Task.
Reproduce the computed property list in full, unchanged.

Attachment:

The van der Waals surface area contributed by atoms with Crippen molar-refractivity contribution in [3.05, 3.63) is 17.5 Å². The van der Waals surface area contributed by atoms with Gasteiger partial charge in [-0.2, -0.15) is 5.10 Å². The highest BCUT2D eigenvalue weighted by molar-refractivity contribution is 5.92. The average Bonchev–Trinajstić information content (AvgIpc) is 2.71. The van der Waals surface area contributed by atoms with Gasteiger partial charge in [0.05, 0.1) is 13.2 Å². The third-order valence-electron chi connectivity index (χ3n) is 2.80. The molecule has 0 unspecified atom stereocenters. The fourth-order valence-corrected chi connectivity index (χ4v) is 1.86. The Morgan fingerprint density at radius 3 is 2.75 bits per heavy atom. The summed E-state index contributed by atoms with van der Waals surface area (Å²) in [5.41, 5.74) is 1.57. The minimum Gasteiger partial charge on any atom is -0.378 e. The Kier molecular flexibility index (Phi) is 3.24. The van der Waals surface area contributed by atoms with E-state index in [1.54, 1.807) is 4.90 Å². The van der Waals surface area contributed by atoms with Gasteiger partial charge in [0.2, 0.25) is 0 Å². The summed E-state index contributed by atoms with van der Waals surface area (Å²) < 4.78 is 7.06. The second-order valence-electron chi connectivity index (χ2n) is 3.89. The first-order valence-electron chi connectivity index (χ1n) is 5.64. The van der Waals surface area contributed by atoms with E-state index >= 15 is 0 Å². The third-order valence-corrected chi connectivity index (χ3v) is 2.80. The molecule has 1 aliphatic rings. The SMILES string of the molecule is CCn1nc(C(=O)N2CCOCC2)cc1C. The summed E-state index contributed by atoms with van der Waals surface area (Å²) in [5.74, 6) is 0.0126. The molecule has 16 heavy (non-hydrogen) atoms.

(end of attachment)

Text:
The van der Waals surface area contributed by atoms with Crippen molar-refractivity contribution in [3.05, 3.63) is 17.5 Å². The van der Waals surface area contributed by atoms with Gasteiger partial charge in [-0.2, -0.15) is 5.10 Å². The highest BCUT2D eigenvalue weighted by molar-refractivity contribution is 5.92. The average Bonchev–Trinajstić information content (AvgIpc) is 2.71. The van der Waals surface area contributed by atoms with Gasteiger partial charge in [0.05, 0.1) is 13.2 Å². The third-order valence-electron chi connectivity index (χ3n) is 2.80. The molecule has 0 unspecified atom stereocenters. The fourth-order valence-corrected chi connectivity index (χ4v) is 1.86. The Morgan fingerprint density at radius 3 is 2.75 bits per heavy atom. The summed E-state index contributed by atoms with van der Waals surface area (Å²) in [5.41, 5.74) is 1.57. The minimum Gasteiger partial charge on any atom is -0.378 e. The Kier molecular flexibility index (Phi) is 3.24. The van der Waals surface area contributed by atoms with E-state index in [1.54, 1.807) is 4.90 Å². The van der Waals surface area contributed by atoms with Gasteiger partial charge in [0.2, 0.25) is 0 Å². The summed E-state index contributed by atoms with van der Waals surface area (Å²) < 4.78 is 7.06. The second-order valence-electron chi connectivity index (χ2n) is 3.89. The first-order valence-electron chi connectivity index (χ1n) is 5.64. The van der Waals surface area contributed by atoms with E-state index >= 15 is 0 Å². The third-order valence-corrected chi connectivity index (χ3v) is 2.80. The molecule has 1 aliphatic rings. The SMILES string of the molecule is CCn1nc(C(=O)N2CCOCC2)cc1C. The summed E-state index contributed by atoms with van der Waals surface area (Å²) in [5.74, 6) is 0.0126. The molecule has 16 heavy (non-hydrogen) atoms.